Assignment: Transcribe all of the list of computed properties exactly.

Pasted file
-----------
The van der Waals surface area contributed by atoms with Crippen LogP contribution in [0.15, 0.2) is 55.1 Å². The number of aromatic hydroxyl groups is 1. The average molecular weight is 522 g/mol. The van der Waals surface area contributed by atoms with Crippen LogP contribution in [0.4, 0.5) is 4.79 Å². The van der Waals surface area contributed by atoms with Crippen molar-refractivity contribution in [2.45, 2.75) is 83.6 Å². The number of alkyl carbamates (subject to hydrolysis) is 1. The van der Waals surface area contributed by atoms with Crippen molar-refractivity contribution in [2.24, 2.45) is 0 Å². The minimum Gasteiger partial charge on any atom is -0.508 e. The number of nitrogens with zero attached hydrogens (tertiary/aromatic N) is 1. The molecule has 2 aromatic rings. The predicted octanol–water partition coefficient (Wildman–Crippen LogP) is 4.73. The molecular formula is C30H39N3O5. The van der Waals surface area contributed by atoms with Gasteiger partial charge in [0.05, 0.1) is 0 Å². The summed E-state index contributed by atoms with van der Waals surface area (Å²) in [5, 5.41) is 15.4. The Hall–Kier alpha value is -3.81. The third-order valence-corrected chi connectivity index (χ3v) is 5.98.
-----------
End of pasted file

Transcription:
The van der Waals surface area contributed by atoms with Crippen LogP contribution in [0.15, 0.2) is 55.1 Å². The number of aromatic hydroxyl groups is 1. The average molecular weight is 522 g/mol. The van der Waals surface area contributed by atoms with Crippen LogP contribution in [0.4, 0.5) is 4.79 Å². The van der Waals surface area contributed by atoms with Crippen molar-refractivity contribution in [2.45, 2.75) is 83.6 Å². The number of alkyl carbamates (subject to hydrolysis) is 1. The van der Waals surface area contributed by atoms with Crippen molar-refractivity contribution in [2.24, 2.45) is 0 Å². The minimum Gasteiger partial charge on any atom is -0.508 e. The number of nitrogens with zero attached hydrogens (tertiary/aromatic N) is 1. The molecule has 2 aromatic rings. The predicted octanol–water partition coefficient (Wildman–Crippen LogP) is 4.73. The molecular formula is C30H39N3O5. The van der Waals surface area contributed by atoms with Gasteiger partial charge in [0.05, 0.1) is 0 Å². The summed E-state index contributed by atoms with van der Waals surface area (Å²) in [5, 5.41) is 15.4. The Hall–Kier alpha value is -3.81. The third-order valence-corrected chi connectivity index (χ3v) is 5.98.